Simple question...

hdavidf309

Friendly herp enthusiast
Messages
140
Location
Hollister, CA
I am mostly into Rhacodactylus species, but have owned ad have kept other herps in the past and I keep a few different ones now. QUESTION: I was wondering what would be a great starter? Any additional advise, comments on this, or people who may even have some for sale...please let me know what you have to say/what you have. I am currently enrolled in a herpetology/zoology course and am an experienced keeper and breeder....and have done lots of research on leaftails. I feel you can NEVER know enough about reptiles, but am confident in saying that I believe I am ready to take on the responsibility of these amazing creatures!
 

Northstar Herp

Rhacs and Uros, oh boy!!!
Messages
1,358
Location
Plaistow, NH
First off, anything you buy should be CB if at all possible. There is a MASSIVE difference between a WC and CB Uroplatus, and it would be wise for your first Uro to be CB.

Fimbriatus, Henkeli and Sikorae are good ones to start out with. I see more CB sikorae being offered for sale than Fimbs and Henks, so that might be a good one to shoot for. They're sexually dimorphic, so making sure you have a pair shouldn't be a problem. They're also nice and small, so you don't have to fix such a large enclosure like you do the fimbs and henks. They have a reputation for being fragile, but I haven't noticed it with mine, and since I'm seeing more CB offered than other Uros, I have to wonder if it's true or not.
 

MonteQ's

New Member
Messages
518
I'd also add U. guentheri to the list. The medium-large species tend to be pretty hardy in my experience. The smaller ones can be a bit fragile.
 

Amped Herptiles

New Member
Messages
60
Location
Atlanta, Georgia
I would start with henkeli; they are medium-large species which is perfect as ones first leaf tail. Good luck finding any CB for a decent price, still they are a magnificent gecko to work with.
 

uroplatus99

New Member
Messages
164
Location
NC, USA
I'd also add U. guentheri to the list. The medium-large species tend to be pretty hardy in my experience. The smaller ones can be a bit fragile.
Got to second this one... Though they come up from time to time in the US... most are males... I purchased a couple males at the end of last years and I have to say, the easiest of all Uroplatus to keep... much more forgiving on the misting part.

You can find them CB for about 150 to 200 bucks each... so not so bad.

My second choice would be the U. henkeli, pretty hardy as well.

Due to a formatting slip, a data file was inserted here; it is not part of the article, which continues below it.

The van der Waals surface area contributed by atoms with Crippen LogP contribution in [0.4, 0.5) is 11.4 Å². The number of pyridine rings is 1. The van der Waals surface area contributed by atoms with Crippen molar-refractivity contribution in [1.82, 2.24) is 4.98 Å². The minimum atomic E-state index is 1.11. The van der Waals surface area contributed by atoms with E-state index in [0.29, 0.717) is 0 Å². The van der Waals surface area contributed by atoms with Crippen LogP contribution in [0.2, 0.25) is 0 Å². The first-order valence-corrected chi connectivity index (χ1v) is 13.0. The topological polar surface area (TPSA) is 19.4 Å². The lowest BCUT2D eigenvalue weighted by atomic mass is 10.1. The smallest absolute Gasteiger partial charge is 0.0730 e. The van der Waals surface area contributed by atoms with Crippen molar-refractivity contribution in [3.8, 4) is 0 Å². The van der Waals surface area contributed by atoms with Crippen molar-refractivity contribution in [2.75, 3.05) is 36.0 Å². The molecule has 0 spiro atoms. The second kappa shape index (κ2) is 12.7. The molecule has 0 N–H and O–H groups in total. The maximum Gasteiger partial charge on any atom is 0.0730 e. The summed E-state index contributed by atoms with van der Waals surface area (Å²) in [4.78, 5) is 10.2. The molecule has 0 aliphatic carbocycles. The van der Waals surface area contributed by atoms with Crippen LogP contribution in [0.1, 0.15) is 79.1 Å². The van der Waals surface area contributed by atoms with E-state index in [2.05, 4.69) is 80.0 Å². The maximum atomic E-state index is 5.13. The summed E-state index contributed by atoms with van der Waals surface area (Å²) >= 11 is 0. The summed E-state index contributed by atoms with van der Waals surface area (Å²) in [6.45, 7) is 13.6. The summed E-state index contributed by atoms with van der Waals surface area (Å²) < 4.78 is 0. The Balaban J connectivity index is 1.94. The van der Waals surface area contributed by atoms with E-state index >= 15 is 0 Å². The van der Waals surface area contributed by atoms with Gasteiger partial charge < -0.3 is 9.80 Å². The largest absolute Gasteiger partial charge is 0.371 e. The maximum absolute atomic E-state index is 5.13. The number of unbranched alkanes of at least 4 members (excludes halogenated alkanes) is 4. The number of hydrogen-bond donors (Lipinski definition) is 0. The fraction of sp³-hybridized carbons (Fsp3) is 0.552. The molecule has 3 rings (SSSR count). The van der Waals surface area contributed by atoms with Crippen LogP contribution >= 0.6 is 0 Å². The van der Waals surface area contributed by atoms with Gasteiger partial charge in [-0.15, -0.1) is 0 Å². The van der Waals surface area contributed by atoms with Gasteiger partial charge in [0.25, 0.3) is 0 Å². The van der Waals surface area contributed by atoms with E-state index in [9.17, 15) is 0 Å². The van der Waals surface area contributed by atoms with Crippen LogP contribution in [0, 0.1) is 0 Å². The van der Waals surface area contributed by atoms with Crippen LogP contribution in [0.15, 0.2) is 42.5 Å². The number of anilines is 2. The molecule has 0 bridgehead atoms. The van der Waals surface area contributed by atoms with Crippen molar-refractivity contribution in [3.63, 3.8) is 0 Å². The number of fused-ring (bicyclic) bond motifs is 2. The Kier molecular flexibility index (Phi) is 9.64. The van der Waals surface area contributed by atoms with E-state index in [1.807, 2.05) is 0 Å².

T-ReXx

Uroplatus Fanatic
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1,745
Location
Buffalo, NY
Big +1 on the henkeli and guntheri. Definitely the hardiest Uroplatus species. I've kept sikorae, lineatus, ebanaui, and phantasticus in the past and currently have pairs of fimbriatus and henkeli. My experience with sikorae has been that they are less forgiving of temperature swings than the other similar sized species, but I worked with wc animals. I found lineatus to be fairly hardy. Phants seem like they die if you breath on them wrong, but they do breed fairly easily. U. fimbriatus has a rep for being delicate, but I've had a wc pair for over a year and they've given me no problems. The henkeli are nigh bullet proof, they come from a more varied locality than most Uroplatus, so they adapt well to different temperatures; handling the low 80s without issue. My pair has been breeding and the female has been digging around a bit lately, so I'm hopeful for eggs soon. Generally with Uroplatus the key is getting quality stock to begin with and keeping humidity and temps stable and leaving them alone. If you can't find cb animals(and if you do I recommend buying them, it will be pricier but well worth it) then look for established LTC(6 mos+). And buy from a reputable source, lots of importers have Uroplatus now and then, but few care for them correctly or acclimate before selling them.
 

Luis - TRH

Uroplatus Enthusiast
Messages
5
Location
Central Florida
U.guentheri is by far the easiest Uroplatus to care for. They're a barrel of monkeys to observe at night and will win you over with their personalities alone. :)

As mentioned above...well acclimated or CB animals are by far the easiest to start off with!

Cheers!

Luis
 

hdavidf309

Friendly herp enthusiast
Messages
140
Location
Hollister, CA
Thank you all for your advise!!!!!!! I am very appreciative and keep it coming! i will maybe be waiting until around July to buy a new Uroplatus (probably Henkeli or guentheri...captive bred). I may even buy a pair! I will keep on frequenting this discussion and we will get me started TOGETHER! Haha...Thanks again!
 

T-ReXx

Uroplatus Fanatic
Messages
1,745
Location
Buffalo, NY
Look for henks, man. Guentheri are super hard to come by here in the states.
Henks aren't much easier, took me over a year to find a female. There are a FEW breeders but most aren't selling. They do show up as imports occasionally though.
 

Northstar Herp

Rhacs and Uros, oh boy!!!
Messages
1,358
Location
Plaistow, NH
Which leads me back around again to my original suggestion- Sikorae. It's like I tell my wife- I can't be wrong ALL the time, it's statistically impossible.
 

hdavidf309

Friendly herp enthusiast
Messages
140
Location
Hollister, CA
I actually know a guy that breeds all of the different types of Uroplatus (male and female0, so finding what I want shouldn't be a problem. Thank you all!
 
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